Samuel Adams has been a respected pillar of the craft brewing community for years, but I am starting to wonder if the brewery's best years are behind it. With recent stunts like the Beef Heart beer and the new attempt to create a new beer style in Infinium, it sort of feels like Sam Adams is trying to claw its way back into the hearts of beer geeks. Perhaps this all stems from the brewery's recent removal from "craft brewer" status. You see, Sam Adams is on the precipice of, or has already passed, producing 2 million barrels a year, which makes it officially too big to be considered a "craft" brewer anymore. Meanwhile, Owner/Brewer Jim Koch is trying to redefine the term both legally and philosophically, writing his own definition of "craft brewer" for the brewery's website:
"Annual production of beer less than 2 million barrels or annual production of beer exceeds 2 million barrels and the brewery was founded as a Craft Brewer and continues to satisfy the other Craft Brewer defining criteria."
So what is this new beer, Infinium, and what is the hype about? Well, it's billed as the first new beer style in years, and one that is designed to fit into the Reinheitsgebot German beer purity law, which dates back to 1516 and states that all beer must contain only water, malt and hops. Of course, the law was repealed years ago, but many German brewers still proclaim to brew under the law. Samuel Adams has brewed this beer as a collaboration with one such brewery, Weihenstephan of Germany, which is said to be the oldest brewery in the world. The goal from the beginning was to create a new style that could still be made under old German laws. Now let's quote from the incredibly bad press release that accompanied the beer:
"Thanks to Infinium™, a crisp, new champagne-like beer that sets a new standard inf brewing, men now have the ultimate drink with which to celebrate this holiday season."
That intro to the news already sets a tone that makes me think I am about to be sold a new InBev spinoff, wannabe craft product. Also, what is with the direct reference to "men" having a new drink to celebrate with? Why not women? The press release continues to describe the beer itself:
"Infinium pours out a deep golden color with fine bubbles and has a fruity, elegant aroma. Its crisp acidity gives it a dryness and tartness on the palate that is balanced with a smooth malt body. Infinium is packaged in 750mL cork-finished bottles and contains 10.3 percent alcohol by volume, twice the amount of an average beer."
Champagne-like beers are nothing new. Numerous brewers have attempted the style, including Golden Valley here out in McMinnville, OR with the Champagne Vs. Brut.
The press release continues to make references to how much men will love this beer:
"men are eager to celebrate with beer throughout the holiday season. Infinium’s light, sparkling character is a welcome complement to all festivities, allowing drinkers to enjoy the best of both worlds."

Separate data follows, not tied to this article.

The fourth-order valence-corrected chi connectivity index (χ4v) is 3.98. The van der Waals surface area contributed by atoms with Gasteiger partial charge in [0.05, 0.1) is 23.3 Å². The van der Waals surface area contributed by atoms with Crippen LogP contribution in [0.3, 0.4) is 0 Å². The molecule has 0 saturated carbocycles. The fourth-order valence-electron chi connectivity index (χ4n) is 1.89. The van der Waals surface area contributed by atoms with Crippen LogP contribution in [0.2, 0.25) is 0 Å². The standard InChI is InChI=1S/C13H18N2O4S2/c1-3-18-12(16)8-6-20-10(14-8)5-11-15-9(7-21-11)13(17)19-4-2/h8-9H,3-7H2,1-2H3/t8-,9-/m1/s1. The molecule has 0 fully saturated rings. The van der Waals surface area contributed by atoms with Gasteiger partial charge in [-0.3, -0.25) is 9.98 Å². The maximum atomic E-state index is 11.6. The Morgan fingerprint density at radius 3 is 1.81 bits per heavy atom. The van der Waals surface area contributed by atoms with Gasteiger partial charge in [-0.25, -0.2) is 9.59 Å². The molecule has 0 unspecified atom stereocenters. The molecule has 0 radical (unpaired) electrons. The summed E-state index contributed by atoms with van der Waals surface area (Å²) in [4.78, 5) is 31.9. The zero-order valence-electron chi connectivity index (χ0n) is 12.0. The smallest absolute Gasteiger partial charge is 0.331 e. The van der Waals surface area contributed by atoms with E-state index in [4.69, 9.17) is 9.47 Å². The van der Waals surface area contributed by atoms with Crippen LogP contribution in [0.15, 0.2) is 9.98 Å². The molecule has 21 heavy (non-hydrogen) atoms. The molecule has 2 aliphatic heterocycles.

Sorry, Sam Adams, but this whole deal reeks of trying too hard to win back the hearts of beer geeks (or perhaps just men). They must not have gotten the memo that women are a huge, fast growing segment of craft beer buyers. Based on the press release, I became pretty disinterested in this beer, with the only real question being "how is this a new style of beer?" The answer came in a pretty good interview with Samuel Adams Founder and Brewer, Jim Koch, in Serious Eats. Jim explains that they changed the malting process to create the style:
"Basically we changed the malting process to be much much longer, and at much lower temperatures, to create a stable malt that still included almost all of the enzymes that are original to the barley itself. It's not just another day or two, it's a multiple. You could think of it as three or four times as long, it's not quite that simple, but that's a good way to think about it. In the brewing process, we took part of the mash at a certain stage in its development, and put it in the fermenter. and again, allowed it to remain active for several weeks, rather than the normal one hour or so that you have in the brewhouse."
Something like that is a good example of how a bigger brewery really does have the leeway to reinvent the wheel, so to speak, though I am not sure this qualifies. How exactly does the extended malting process affect the grain, and how does it contribute to a new style of beer? Making a light, dry, fruity, and effervescent beer takes no new innovation and scarcely defines a new style.
|Jim Koch, photo by Liz Clayton (Serious Eats)|
The interview is filled with rich quotes like:
"Sam Adams has been arguably the most innovative brewer in the US for the last 20 years,"
But my favorite one is this thinly-veiled barb towards Dogfish Head Brewing:
"We can all throw Chinese gooseberries or Buddha's hand into the brew kettle"
That is an amusing jab, but it also smacks of desperation. The day may have come where Sam Adams is no longer seen as a craft brewer and is no longer on the cutting edge, but Jim Koch is not about to let that happen without a fight. It remains to be seen whether Infinium is a good beer, but simply rehashing tricks that have already become old hat (collaborations, new techniques, and faux new beer styles) is not going to do it. Don't even get me started on what the point in brewing under Reinheitsgebot even is?! Either way, I am still looking forward to trying Infinium to see what the fuss is all about so maybe it is working.